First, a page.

Me: Checked in, subjected to a 45-minute wait (enough to lower my BP from seeing the Trumpernutter SUV in the parking lot- of course he was the old, fat, probable smoker), confirmed that my reading is a normal 112/78, had an actual stethoscope placed on my body over the coughing issue, and was diagnosed with the disease I once proposed to be recorded on my mother's tombstone:

Her: Almost simultaneously, Doc Innabox checked Eleanor's symptoms, ran a chest x-ray on her, immediately diagnosed pneumonia, and put her on meds and sent her home from work for two days.

I spent most of yesterday stewing about it, especially when the cough continued to be annoying and sleep-depriving. Then I woke up this morning, after my first cough-free night in two weeks, and headed off for a long, full, rich day. It was not cough-free, but has been significantly cough-reduced.  Maybe the sumbitch is just a cold.

Ah, but there's one other variable.  Since I had to leave well before 8 today and was up for animals right at 6, I elected to just stay up and left early enough for a proper breakfast on the way.  This included the elixir of life; according to my sister and her longtime boyfriend (who had the recipe of the gods), there is no disease on earth that home fries cannot cure:

Honest to shit, this has been my best health day in three weeks.  Much as I'd love to damn my doctor with a diagnosis he missed, I'll be just as happy taking the home-fry cure if it really works.
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TED-X Buffalo, to be precise. My first time in the experience; previous years' audiences were limited and essentially auditioned by email, but this year they just sold cheap seats and I scored two of them weeks ago.

This is the sixth year of TED talks in Buffalo, the second in this amazing now-and-former sacred space once known as Asbury Delaware United Methodist Church- rescued from the wrecking ball by Ani DiFranco, and now the city's premier intimate performance venue.  There's even a bar in the basement; John Wesley's spinning in his grave powers the turbines for the building's electrical service.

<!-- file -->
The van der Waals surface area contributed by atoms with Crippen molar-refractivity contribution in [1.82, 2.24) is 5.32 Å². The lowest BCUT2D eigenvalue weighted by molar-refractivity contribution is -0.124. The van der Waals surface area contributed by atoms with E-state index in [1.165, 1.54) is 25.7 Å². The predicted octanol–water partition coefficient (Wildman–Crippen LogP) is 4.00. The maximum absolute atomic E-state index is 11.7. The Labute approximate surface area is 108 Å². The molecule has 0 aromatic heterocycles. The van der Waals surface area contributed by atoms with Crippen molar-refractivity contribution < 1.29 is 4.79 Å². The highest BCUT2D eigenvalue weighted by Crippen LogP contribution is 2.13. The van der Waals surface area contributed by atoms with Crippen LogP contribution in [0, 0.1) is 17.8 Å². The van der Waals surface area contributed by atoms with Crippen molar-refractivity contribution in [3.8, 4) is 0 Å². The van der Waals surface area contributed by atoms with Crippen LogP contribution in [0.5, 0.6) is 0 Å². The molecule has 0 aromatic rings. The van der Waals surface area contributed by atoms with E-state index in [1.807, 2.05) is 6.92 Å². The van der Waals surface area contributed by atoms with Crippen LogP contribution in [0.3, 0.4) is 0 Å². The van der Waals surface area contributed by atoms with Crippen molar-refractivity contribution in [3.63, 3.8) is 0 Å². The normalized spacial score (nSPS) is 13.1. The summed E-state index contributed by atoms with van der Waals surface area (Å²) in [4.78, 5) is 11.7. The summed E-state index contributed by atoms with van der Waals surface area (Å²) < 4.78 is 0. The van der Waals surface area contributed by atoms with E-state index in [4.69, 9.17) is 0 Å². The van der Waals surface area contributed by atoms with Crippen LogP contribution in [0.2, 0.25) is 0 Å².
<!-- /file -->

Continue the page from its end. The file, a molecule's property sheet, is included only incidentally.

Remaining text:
That's the first speaker up there, Jim Cielencki. (This is Buffalo, after all.) The talk titles really don't give away much; his was "Discovering I Knew Nothing About My City." There was a hint in the blurb about it being about running, but nothing led to the amazement of what he did over five months: to train for the late-May Buffalo Marathon, Jim set out, GPS tracker aboard, to run down every avenue, street, boulevard, alley, highway and even Skyway within the city limits prior to race day- except for the race course itself. Those 26-ish miles were saved for the end, which he finished in under 5 hours (or about as long as it would take me to run 10).  He showed us awesome pictures from The Roads- of trees and cars and houses of all ilk- and said that nobody, anywhere, hassled him as long as he smiled and said hello and treated them as he'd wanted to be treated.

Next up was a crowdsourcer, Allison Sargraves. She deputized all of us as Citizen Data Scientists, providing numerous websites where we could help researchers- studying everything from Antarctic penguins to the migratory patterns of monarch butterflies to how video gamers can help crack gene sequences for disease cures.

We then got a local geologist, specializing in Arctic glaciers. Jason Briner (what a name for studying sea levels) showed us some scary graphics of how glaciers have been receding, and their former contents filling up sea levels, for the 20 years he's been studying them.  If you live south of Sunrise Highway on Long Island, I hope you can tread water.  But the Paris Agreement offers hope, particularly if we don't have a President who thinks 97 percent of climate scientists are in on a "hoax."

I was most excited about the next one: William Capozzi, speaking about virtual reality and animation.  I even texted Emily a picture of himself.  He was the shortest and slowest of Act One, focusing on how to use VR to animation-capture buildings that are either long-gone (such as the Larkin Building in Buffalo) or threatened (such as a bank building in his downtown home of Olean that I remember from when Bankruptcy Court held forth in that neighborhood). I'd give this one a Concept 10, Looks 3.

And that got us to Jamie.  He's a Digital Arts professor at Canisius, and it was an hour delay on a tarmac out of Buffalo on a winter night that got him talking with another faculty member, which, eventually, led to them combining digital transmission with footwear.  First he demonstrated with a single dancer- how his own steps created the entirety of the music broadcast from his feets.  Then, he brought him back as part of a quartet- five if you count the DJ who was mixing the feeds from all four pairs to create, well, this:

And that was only the half of it.  I'd had a long workday; there were Lloyd's burritos for pickup, but only for those who ordered them over a week ago; and I was alone, since Eleanor was home sick with the same shitty thing I've likely been running for more than a week longer (more about that debacle in another post); I gave away her ticket when I walked in and hopefully it helped someone get in to the soldout hall.  So I bailed at halftime, but all of the Talks should be up on Youtube shortly and I'll link to them when they arrive.
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Been a busy-bee couple of days- much of it involving bleeping electronics.